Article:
Renewable Energy


Thomas Dobbs, Reporter

The United Nations Intergovernmental Panel on Climate Change recently reported on October 8 that humans have until 2030 before catastrophic and irreversible climate change occurs. This alarming figure is a sign that action must be taken immediately. Global citizens should implore their governments to further limit their own carbon footprints. According to the UN report, in order to avoid such devastating levels of global warming (average global temperatures reaching 1.5 C above pre-industrial levels before 2030), countries around the world must take “rapid, far-reaching and unprecedented changes in all aspects of society.” To achieve this seemingly impossible task, the US must first look to Bhutan.

The Kingdom of Bhutan is the only carbon negative country, indicating that it removes more greenhouse gases from the atmosphere than it emits. One of the major provisions achieving this state is their unique constitution that protects their vast forests. Their constitution states that a minimum amount of 60% of the land must be maintained under for-

est cover, in addition to the banishment of logging exports in 1999. Furthermore, Bhutan utilizes hydropower as its source of energy, and its excess electricity is sold to surrounding nations. Bhutan also established a goal to attain 100% organic agriculture by 2020 and be waste-free by 2030. To preserve their environment and limit mass tourism, Bhutan charges $250 per day to visit the nation. The world can learn from Bhutan’s decisions to prioritize the preservation of the environment.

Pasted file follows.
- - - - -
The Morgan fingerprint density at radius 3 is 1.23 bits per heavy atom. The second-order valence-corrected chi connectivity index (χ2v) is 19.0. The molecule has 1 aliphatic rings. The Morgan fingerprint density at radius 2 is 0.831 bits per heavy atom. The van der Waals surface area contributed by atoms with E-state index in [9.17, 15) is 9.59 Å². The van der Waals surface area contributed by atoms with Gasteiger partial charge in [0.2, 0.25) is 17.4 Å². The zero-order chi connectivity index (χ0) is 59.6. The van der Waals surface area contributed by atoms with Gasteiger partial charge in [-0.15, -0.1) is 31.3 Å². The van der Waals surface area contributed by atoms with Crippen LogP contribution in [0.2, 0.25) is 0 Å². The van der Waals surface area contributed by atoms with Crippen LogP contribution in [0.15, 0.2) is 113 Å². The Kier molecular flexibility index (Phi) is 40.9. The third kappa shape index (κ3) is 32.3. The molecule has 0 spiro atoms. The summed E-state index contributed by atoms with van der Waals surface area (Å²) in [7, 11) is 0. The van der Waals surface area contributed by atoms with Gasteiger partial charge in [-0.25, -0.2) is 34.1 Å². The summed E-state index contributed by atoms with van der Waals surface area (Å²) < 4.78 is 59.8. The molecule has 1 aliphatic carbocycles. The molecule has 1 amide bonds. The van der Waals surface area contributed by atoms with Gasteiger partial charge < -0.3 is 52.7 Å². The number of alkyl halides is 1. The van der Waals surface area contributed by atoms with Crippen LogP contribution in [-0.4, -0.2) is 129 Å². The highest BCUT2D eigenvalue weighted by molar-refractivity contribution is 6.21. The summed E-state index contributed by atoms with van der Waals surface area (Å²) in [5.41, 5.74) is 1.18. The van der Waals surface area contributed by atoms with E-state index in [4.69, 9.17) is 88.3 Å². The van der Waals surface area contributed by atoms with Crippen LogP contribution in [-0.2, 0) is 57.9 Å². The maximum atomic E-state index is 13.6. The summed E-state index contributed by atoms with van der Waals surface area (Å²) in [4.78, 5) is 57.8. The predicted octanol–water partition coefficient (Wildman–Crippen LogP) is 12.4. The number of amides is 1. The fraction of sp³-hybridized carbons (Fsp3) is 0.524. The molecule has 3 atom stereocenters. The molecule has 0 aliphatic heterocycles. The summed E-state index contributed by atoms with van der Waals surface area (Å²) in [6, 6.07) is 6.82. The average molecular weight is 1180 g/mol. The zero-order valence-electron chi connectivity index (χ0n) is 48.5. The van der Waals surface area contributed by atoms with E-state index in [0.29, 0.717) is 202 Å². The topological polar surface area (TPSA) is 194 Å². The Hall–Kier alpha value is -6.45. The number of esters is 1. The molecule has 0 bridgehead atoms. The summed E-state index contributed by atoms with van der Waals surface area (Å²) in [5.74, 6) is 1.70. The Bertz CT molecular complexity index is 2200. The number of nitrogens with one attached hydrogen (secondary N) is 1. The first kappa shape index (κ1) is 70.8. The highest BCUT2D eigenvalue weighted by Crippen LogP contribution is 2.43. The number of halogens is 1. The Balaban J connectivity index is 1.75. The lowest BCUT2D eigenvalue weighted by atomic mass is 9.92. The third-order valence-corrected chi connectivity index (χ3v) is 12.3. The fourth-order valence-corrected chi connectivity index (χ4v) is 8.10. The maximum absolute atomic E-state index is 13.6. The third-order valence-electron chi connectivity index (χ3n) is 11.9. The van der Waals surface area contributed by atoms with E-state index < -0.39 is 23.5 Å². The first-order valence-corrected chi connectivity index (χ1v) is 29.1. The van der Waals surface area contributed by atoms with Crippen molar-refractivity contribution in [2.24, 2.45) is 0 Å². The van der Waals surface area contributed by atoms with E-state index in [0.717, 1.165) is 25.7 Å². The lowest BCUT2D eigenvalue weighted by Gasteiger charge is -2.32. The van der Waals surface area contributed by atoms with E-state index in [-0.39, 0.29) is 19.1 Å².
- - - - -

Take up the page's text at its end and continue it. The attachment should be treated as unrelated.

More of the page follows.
Bhutan, a leader in the push for renewable energies, has already proved some of the possible ways to net carbon neutrality or negativity. Other countries are seeing this, and progressive states led by willing governments such as Sweden, Denmark, Germany and China are all converting to renewable energy while the US remains slow to evolve. How can the US learn from other countries’ successes?

To solve the US’s failure to adopt renewables, the US needs to implement a carbon tax, ensuring that as any company pollutes at an increasing rate, a fine (carbon tax) will rise in cost. The economic advantage would no longer favor fossil fuels, and for these companies to remain profitable, investments in renewable energy would be mandatory. A carbon tax is not only effective in theory, as Sweden implemented the first carbon tax in 1991 that has experienced little-recognized success. According to the Swedish Energy Agency, their emissions decreased by 26% without affecting their economy. In fact, due to Sweden’s pioneering success, 46 other countries now implement a carbon tax.

The world is grim, and our future is looking bleaker than ever. For change to occur, we must demand that our government ignore the coal and oil industries and listen to the American people. According to the Green Energy Barometer, the largest-ever global survey concerning renewable energy conducted by Ørsted, found that 83% of Americans “think it is important to create a world fully powered by renewable energy.” Reliable change has been proven possible; it is now our duty to ensure a greener future for all.